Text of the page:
Medicare Costs and Spending Rose Slowly in 2012, HHS Report SaysJanuary 23rd, 2013 | Posted by in Medicare Costs | Medicare News
With the extensive coverage of the fiscal cliff and news surrounding the accelerating costs of federal programs such as Medicare and Medicaid, it may be surprising to hear that Medicare costs and spending per beneficiary continues to hit historic lows, according to a recent report released by the Department of Health and Human Services (HHS).
The amount that Medicare spent per beneficiary had increased by 0.4% in the fiscal year of 2012, continuing the pattern of slow growth from the past two years, as reported by the HHS. This increase in Medicare spending is three percentage points less than the economy grew during that same period, which equated to a 3.2% increase in per capita gross domestic product (GDP).
The report credits President Barack Obama’s Affordable Care Act for these low Medicare cost increases. As a result of health care reform, $716 billion has been cut from Medicare payments to insurance companies, hospitals, and other healthcare providers. In addition, penalties have been put in place for low performing hospitals and new Medicare benefits, such as free preventative screenings.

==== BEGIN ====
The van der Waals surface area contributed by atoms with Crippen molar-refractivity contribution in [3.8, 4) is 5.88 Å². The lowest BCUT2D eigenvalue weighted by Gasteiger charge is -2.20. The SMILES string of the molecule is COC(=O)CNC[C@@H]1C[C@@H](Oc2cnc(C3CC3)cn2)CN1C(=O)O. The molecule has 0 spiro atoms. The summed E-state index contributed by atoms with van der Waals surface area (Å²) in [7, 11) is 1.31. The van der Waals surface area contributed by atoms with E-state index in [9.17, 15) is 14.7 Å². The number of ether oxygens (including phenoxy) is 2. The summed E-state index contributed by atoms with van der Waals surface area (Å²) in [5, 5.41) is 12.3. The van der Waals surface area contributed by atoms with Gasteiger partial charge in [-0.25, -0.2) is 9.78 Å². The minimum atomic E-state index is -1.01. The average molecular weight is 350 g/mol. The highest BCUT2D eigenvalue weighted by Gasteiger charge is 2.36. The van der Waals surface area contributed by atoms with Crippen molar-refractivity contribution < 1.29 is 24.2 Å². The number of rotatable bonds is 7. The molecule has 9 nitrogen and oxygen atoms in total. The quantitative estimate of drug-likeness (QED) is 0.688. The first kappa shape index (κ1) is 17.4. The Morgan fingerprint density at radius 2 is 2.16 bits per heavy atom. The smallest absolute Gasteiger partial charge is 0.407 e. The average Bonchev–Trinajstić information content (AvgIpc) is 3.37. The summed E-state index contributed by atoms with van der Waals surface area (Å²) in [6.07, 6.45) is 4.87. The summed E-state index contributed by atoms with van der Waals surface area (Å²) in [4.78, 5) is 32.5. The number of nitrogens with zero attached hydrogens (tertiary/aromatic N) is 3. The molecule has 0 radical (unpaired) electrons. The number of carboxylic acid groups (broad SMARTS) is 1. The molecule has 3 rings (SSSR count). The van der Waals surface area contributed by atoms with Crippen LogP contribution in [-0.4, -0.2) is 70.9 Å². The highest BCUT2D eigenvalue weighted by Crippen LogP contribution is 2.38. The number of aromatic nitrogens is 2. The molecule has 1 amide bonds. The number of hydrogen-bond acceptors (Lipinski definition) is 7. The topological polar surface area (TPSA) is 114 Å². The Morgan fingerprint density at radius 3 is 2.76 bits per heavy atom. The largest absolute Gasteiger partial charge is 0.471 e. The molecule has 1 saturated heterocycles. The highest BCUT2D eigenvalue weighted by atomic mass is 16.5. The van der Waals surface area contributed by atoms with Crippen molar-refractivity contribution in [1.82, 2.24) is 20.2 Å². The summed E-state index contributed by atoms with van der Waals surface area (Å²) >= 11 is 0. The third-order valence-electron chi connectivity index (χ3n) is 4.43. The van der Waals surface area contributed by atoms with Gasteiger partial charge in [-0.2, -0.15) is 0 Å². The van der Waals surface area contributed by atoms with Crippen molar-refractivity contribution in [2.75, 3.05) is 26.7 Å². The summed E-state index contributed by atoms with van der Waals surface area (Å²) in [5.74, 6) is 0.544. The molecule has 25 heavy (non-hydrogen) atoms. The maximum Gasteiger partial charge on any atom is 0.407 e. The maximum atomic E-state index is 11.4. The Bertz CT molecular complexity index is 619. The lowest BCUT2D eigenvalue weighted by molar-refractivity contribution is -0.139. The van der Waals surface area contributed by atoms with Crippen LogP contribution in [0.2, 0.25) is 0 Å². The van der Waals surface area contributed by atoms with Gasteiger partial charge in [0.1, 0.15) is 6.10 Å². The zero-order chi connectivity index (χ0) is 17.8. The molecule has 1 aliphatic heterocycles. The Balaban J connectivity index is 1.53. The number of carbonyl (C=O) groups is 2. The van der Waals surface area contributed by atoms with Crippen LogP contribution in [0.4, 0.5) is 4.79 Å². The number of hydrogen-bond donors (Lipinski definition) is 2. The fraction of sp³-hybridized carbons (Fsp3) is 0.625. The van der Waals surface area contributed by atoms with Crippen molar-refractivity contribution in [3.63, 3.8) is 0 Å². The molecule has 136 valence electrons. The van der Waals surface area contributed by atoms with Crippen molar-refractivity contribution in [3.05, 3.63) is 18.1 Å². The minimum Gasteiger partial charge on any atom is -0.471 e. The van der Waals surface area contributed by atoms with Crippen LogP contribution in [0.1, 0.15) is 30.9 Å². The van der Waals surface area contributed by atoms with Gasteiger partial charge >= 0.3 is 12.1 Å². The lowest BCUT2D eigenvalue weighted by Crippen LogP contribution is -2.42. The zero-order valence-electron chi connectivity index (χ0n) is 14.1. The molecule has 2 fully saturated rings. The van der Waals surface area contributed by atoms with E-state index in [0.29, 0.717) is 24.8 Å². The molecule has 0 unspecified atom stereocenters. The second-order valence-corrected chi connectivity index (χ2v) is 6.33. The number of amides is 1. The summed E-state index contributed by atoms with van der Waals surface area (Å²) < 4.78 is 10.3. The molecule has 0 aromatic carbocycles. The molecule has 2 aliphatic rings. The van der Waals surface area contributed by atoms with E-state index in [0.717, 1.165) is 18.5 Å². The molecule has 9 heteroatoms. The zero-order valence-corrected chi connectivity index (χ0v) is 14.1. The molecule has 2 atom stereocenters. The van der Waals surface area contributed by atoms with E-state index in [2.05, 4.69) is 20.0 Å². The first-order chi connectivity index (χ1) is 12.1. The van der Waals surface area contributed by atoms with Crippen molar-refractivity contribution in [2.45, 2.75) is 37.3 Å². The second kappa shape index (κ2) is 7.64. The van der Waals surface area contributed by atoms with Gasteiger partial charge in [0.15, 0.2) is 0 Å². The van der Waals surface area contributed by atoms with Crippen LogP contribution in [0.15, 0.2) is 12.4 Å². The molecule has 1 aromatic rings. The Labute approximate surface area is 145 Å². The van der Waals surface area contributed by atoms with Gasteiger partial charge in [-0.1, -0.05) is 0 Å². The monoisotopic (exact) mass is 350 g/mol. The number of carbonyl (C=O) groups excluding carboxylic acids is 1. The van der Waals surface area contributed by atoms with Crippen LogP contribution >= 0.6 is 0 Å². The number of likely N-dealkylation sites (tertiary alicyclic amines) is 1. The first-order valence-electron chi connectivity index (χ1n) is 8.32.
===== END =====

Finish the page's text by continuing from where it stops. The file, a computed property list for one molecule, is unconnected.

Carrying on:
What do these findings mean for future Medicare costs?
With statistics and support from the Congressional Budget Office and Centers for Medicare and Medicaid Services (CMS) Office of the Actuary, the report estimates that these historic lows may continue for years to come in part due to the healthcare law’s Medicare payment cuts. Even if there were adjustments in the physician payment system to avoid large formula-driven reductions, HHS officials still project that Medicare spending per beneficiary will grow at approximately the rate of growth per capita GDP over the next decade.
However, these findings do not indicate that concern over overall Medicare costs is unwarranted. Although spending per Medicare beneficiary increased only slightly, the program’s total spending is still rising. With the growing number of baby boomers aging into Medicare each day and the increased longevity of current beneficiaries, the federal government can only expect to spend increasingly more to provide Medicare coverage to all eligible beneficiaries.
What do you think needs to be done in order to keep the Medicare program’s spending per beneficiary low?
Medicare has neither reviewed nor endorsed this information.